Is the Gospel 'Closed' to the Mentally Disabled?

Should the Bible be taught to those with severe cognitive disabilities?

That was the question posed by John Knight, the senior director of development at Desiring God, who explored whether or not the Gospel appeared “closed” to those who couldn’t necessarily understand the Word of God.

Challenged by one of John Piper’s messages titled “The Word of God is at Work in You” based on 1 Thessalonians 2:13-16, Knight began to wonder if a few of the observations the megachurch pastor made about the text applied to the disabled as well.

He first looked at verse 13b, “When you received the word of God, which you heard from us.”

Quoting Piper, Knight shared, “God spoke, humans gave his word through their words, and the Thessalonians heard that. They heard the sounds. They knew the Greek language. They construed meaning with their minds.”

“God uses humans to deliver his word, and he delivers it to humans. Human minds hear and understand the word from God, and then another set of human minds receive it from those human mouths and again hear and understand it.”

As the father of a child with severe cognitive disabilities, including blindness, autism and cognitive impairments, Knight found an issue with the observation.

“My son Paul can ‘hear’ from the sense that his ears work, but he cannot understand or make sense of most of what he hears,” he revealed. “And he also cannot communicate much of what he actually understands. Is the Gospel closed to him?”

Fortunately, Piper highlighted another point that appeared to answer his question: As the Thessalonians heard the words of Paul, God acted on their minds and hearts.

“What [God] did was enable them to receive Paul’s words as the word of God,” Knight recalled the preacher saying. “He opened their mind and heart to know that Paul was speaking the word of God, and he gave them the inclination to receive it for what it is, not mere human words, but God’s word.”

If it was necessary for God to make this understanding possible for people with “normal” cognitive abilities, it was possible for God to do so for those with limited cognitive abilities, the author explained.

“After all, he knows everything about every human being that he has made, and when compared to God, all of us live with pretty impaired cognitive abilities!”

The work of the Holy Spirit enabled all people to embrace truths about who God is and what he has done, Knight noted. The actor was and is God.

Dr. Jeff McNair, the director of the MA program and the Disability Studies Institute at California Baptist University, agreed that faith development was on many levels the work of God’s spirit.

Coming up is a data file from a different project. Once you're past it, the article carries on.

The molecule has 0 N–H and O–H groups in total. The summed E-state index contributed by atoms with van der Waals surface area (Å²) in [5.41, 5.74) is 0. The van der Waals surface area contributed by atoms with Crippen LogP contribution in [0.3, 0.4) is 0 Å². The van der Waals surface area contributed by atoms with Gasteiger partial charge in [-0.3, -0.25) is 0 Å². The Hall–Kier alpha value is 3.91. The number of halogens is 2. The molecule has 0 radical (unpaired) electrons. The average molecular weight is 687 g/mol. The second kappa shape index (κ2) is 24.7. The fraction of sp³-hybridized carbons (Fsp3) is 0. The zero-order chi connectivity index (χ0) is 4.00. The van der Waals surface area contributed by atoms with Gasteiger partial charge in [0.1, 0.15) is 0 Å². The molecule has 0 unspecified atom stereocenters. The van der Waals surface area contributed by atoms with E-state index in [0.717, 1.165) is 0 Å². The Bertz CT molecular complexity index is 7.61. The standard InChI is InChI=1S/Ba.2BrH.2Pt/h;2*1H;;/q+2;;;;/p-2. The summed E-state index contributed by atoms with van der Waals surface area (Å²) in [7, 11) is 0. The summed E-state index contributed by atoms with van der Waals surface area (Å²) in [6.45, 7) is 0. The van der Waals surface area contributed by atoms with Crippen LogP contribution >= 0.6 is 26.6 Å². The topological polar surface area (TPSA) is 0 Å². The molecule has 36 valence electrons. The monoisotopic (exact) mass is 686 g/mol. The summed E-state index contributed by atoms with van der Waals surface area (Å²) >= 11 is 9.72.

However, he also shared that Christians should not only rely on “a miracle of God for an individual with a disability to learn something.”

“There are pedagogical practices which have the best chance of facilitating learning outcomes in the individuals,” McNair told The Christian Post. “It is these kinds of practices which should be employed also in faith development.”

Though he understood that God’s word would never return void, he believed that if people only relied on miracles for God’s word to work in a person, Christians were not using the mind that God gave them to understand how people learn.

“I have often joked that if we exclusively rely on miracles, the byline for our ministries should be, ‘Come to our church. It will be a miracle if you learn anything!’”

Having been involved in ministry with intellectually disabled adults for more than 30 years, McNair learned that faith development could be approached in a variety of different ways, finding what was most effective for certain individuals.

“The idea of teaching the Bible implies a broad array of approaches, strategies, objectives, outcomes, etc.,” he added. “The Bible can be taught as content, as lifestyle, as behavior, as well as many other things.”

“As a professor of special education specializing in the education of persons with severe disabilities, I can tell you there is much that individuals with intellectual impairments learn and can communicate about their faith.”

Many have learned to pray, love their neighbor, memorize Scripture and comfort others in times of stress.

“I have learned that faith development is the best objective and that content knowledge can come in a variety of ways,” he concluded.

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